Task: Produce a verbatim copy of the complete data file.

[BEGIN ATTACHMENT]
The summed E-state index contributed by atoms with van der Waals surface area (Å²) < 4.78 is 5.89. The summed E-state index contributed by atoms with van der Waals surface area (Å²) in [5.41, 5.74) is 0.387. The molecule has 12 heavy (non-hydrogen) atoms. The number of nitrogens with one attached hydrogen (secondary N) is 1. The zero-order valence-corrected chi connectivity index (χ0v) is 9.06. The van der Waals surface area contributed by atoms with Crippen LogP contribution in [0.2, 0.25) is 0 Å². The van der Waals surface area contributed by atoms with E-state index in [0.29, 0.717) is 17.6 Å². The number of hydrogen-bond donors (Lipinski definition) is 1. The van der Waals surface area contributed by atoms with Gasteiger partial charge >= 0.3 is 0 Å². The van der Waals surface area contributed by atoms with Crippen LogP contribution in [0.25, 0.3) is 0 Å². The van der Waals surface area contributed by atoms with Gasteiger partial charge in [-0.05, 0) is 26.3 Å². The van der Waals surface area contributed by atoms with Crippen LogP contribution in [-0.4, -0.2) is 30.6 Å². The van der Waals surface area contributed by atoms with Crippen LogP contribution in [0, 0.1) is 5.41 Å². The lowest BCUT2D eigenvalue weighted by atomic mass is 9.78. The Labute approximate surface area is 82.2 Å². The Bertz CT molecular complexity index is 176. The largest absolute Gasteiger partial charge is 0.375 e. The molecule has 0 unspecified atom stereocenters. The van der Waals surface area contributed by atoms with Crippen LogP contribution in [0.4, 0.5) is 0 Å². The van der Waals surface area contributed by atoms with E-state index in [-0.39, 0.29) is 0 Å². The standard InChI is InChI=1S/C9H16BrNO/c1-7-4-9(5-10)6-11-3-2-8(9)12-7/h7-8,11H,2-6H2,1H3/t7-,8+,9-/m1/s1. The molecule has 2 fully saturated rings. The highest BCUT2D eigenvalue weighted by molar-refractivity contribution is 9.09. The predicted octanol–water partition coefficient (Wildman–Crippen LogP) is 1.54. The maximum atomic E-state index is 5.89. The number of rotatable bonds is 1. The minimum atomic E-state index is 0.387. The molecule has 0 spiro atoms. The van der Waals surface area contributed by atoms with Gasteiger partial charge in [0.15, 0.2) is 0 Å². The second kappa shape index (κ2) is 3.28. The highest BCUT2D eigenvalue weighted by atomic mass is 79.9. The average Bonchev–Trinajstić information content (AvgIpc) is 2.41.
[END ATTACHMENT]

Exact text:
The summed E-state index contributed by atoms with van der Waals surface area (Å²) < 4.78 is 5.89. The summed E-state index contributed by atoms with van der Waals surface area (Å²) in [5.41, 5.74) is 0.387. The molecule has 12 heavy (non-hydrogen) atoms. The number of nitrogens with one attached hydrogen (secondary N) is 1. The zero-order valence-corrected chi connectivity index (χ0v) is 9.06. The van der Waals surface area contributed by atoms with Crippen LogP contribution in [0.2, 0.25) is 0 Å². The van der Waals surface area contributed by atoms with E-state index in [0.29, 0.717) is 17.6 Å². The number of hydrogen-bond donors (Lipinski definition) is 1. The van der Waals surface area contributed by atoms with Gasteiger partial charge >= 0.3 is 0 Å². The van der Waals surface area contributed by atoms with Crippen LogP contribution in [0.25, 0.3) is 0 Å². The van der Waals surface area contributed by atoms with Gasteiger partial charge in [-0.05, 0) is 26.3 Å². The van der Waals surface area contributed by atoms with Crippen LogP contribution in [-0.4, -0.2) is 30.6 Å². The van der Waals surface area contributed by atoms with Crippen LogP contribution in [0, 0.1) is 5.41 Å². The lowest BCUT2D eigenvalue weighted by atomic mass is 9.78. The Labute approximate surface area is 82.2 Å². The Bertz CT molecular complexity index is 176. The largest absolute Gasteiger partial charge is 0.375 e. The molecule has 0 unspecified atom stereocenters. The van der Waals surface area contributed by atoms with Crippen LogP contribution in [0.4, 0.5) is 0 Å². The van der Waals surface area contributed by atoms with E-state index in [-0.39, 0.29) is 0 Å². The standard InChI is InChI=1S/C9H16BrNO/c1-7-4-9(5-10)6-11-3-2-8(9)12-7/h7-8,11H,2-6H2,1H3/t7-,8+,9-/m1/s1. The molecule has 2 fully saturated rings. The highest BCUT2D eigenvalue weighted by molar-refractivity contribution is 9.09. The predicted octanol–water partition coefficient (Wildman–Crippen LogP) is 1.54. The maximum atomic E-state index is 5.89. The number of rotatable bonds is 1. The minimum atomic E-state index is 0.387. The molecule has 0 spiro atoms. The van der Waals surface area contributed by atoms with Gasteiger partial charge in [0.15, 0.2) is 0 Å². The second kappa shape index (κ2) is 3.28. The highest BCUT2D eigenvalue weighted by atomic mass is 79.9. The average Bonchev–Trinajstić information content (AvgIpc) is 2.41.